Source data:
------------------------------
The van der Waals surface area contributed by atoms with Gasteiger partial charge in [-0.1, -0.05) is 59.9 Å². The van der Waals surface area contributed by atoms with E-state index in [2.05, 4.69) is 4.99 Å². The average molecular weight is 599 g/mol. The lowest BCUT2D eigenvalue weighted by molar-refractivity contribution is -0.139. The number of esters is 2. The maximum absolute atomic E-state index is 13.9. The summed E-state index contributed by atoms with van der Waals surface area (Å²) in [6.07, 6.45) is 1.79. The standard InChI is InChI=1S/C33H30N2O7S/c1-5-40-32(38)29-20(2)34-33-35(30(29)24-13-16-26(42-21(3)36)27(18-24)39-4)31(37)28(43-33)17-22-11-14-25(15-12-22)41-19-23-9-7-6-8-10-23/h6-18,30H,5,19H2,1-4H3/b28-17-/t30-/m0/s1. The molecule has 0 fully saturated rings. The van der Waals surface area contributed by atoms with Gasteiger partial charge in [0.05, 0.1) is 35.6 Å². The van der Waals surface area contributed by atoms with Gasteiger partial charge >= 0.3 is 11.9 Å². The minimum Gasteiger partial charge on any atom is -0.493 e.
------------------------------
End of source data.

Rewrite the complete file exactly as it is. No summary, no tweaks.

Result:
The van der Waals surface area contributed by atoms with Gasteiger partial charge in [-0.1, -0.05) is 59.9 Å². The van der Waals surface area contributed by atoms with E-state index in [2.05, 4.69) is 4.99 Å². The average molecular weight is 599 g/mol. The lowest BCUT2D eigenvalue weighted by molar-refractivity contribution is -0.139. The number of esters is 2. The maximum absolute atomic E-state index is 13.9. The summed E-state index contributed by atoms with van der Waals surface area (Å²) in [6.07, 6.45) is 1.79. The standard InChI is InChI=1S/C33H30N2O7S/c1-5-40-32(38)29-20(2)34-33-35(30(29)24-13-16-26(42-21(3)36)27(18-24)39-4)31(37)28(43-33)17-22-11-14-25(15-12-22)41-19-23-9-7-6-8-10-23/h6-18,30H,5,19H2,1-4H3/b28-17-/t30-/m0/s1. The molecule has 0 fully saturated rings. The van der Waals surface area contributed by atoms with Gasteiger partial charge in [0.05, 0.1) is 35.6 Å². The van der Waals surface area contributed by atoms with Gasteiger partial charge >= 0.3 is 11.9 Å². The minimum Gasteiger partial charge on any atom is -0.493 e.